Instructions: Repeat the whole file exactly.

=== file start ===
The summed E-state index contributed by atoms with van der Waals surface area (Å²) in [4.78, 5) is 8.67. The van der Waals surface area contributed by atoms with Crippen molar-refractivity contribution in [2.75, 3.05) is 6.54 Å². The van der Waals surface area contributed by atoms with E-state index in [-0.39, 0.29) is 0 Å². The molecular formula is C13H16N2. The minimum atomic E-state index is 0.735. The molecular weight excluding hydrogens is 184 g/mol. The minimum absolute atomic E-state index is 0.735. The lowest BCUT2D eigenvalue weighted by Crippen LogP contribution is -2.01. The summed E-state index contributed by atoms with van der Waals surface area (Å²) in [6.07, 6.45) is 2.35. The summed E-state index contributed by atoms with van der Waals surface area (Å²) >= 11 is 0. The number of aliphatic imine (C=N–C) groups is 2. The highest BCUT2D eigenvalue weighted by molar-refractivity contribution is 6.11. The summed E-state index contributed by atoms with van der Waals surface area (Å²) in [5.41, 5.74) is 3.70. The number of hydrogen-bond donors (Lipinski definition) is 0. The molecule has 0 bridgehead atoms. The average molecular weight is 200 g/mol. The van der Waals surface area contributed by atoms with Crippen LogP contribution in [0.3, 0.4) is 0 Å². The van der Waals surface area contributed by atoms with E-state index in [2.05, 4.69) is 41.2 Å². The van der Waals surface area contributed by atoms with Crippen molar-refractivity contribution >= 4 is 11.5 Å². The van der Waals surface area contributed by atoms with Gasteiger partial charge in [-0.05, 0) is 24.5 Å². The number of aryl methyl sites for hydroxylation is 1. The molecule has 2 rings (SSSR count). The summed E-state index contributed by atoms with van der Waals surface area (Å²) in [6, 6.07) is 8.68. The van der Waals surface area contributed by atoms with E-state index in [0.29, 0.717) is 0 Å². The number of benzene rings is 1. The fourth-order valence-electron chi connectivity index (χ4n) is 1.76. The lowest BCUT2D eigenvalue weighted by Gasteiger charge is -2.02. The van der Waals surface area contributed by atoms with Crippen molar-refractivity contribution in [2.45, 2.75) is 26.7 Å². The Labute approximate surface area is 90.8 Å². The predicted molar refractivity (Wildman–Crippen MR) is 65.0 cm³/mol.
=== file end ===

The summed E-state index contributed by atoms with van der Waals surface area (Å²) in [4.78, 5) is 8.67. The van der Waals surface area contributed by atoms with Crippen molar-refractivity contribution in [2.75, 3.05) is 6.54 Å². The van der Waals surface area contributed by atoms with E-state index in [-0.39, 0.29) is 0 Å². The molecular formula is C13H16N2. The minimum atomic E-state index is 0.735. The molecular weight excluding hydrogens is 184 g/mol. The minimum absolute atomic E-state index is 0.735. The lowest BCUT2D eigenvalue weighted by Crippen LogP contribution is -2.01. The summed E-state index contributed by atoms with van der Waals surface area (Å²) in [6.07, 6.45) is 2.35. The summed E-state index contributed by atoms with van der Waals surface area (Å²) >= 11 is 0. The number of aliphatic imine (C=N–C) groups is 2. The highest BCUT2D eigenvalue weighted by molar-refractivity contribution is 6.11. The summed E-state index contributed by atoms with van der Waals surface area (Å²) in [5.41, 5.74) is 3.70. The number of hydrogen-bond donors (Lipinski definition) is 0. The molecule has 0 bridgehead atoms. The average molecular weight is 200 g/mol. The van der Waals surface area contributed by atoms with Crippen LogP contribution in [0.3, 0.4) is 0 Å². The van der Waals surface area contributed by atoms with E-state index in [2.05, 4.69) is 41.2 Å². The van der Waals surface area contributed by atoms with Crippen molar-refractivity contribution >= 4 is 11.5 Å². The van der Waals surface area contributed by atoms with Gasteiger partial charge in [-0.05, 0) is 24.5 Å². The number of aryl methyl sites for hydroxylation is 1. The molecule has 2 rings (SSSR count). The summed E-state index contributed by atoms with van der Waals surface area (Å²) in [6, 6.07) is 8.68. The van der Waals surface area contributed by atoms with E-state index in [0.29, 0.717) is 0 Å². The number of benzene rings is 1. The fourth-order valence-electron chi connectivity index (χ4n) is 1.76. The lowest BCUT2D eigenvalue weighted by Gasteiger charge is -2.02. The van der Waals surface area contributed by atoms with Crippen molar-refractivity contribution in [2.45, 2.75) is 26.7 Å². The Labute approximate surface area is 90.8 Å². The predicted molar refractivity (Wildman–Crippen MR) is 65.0 cm³/mol.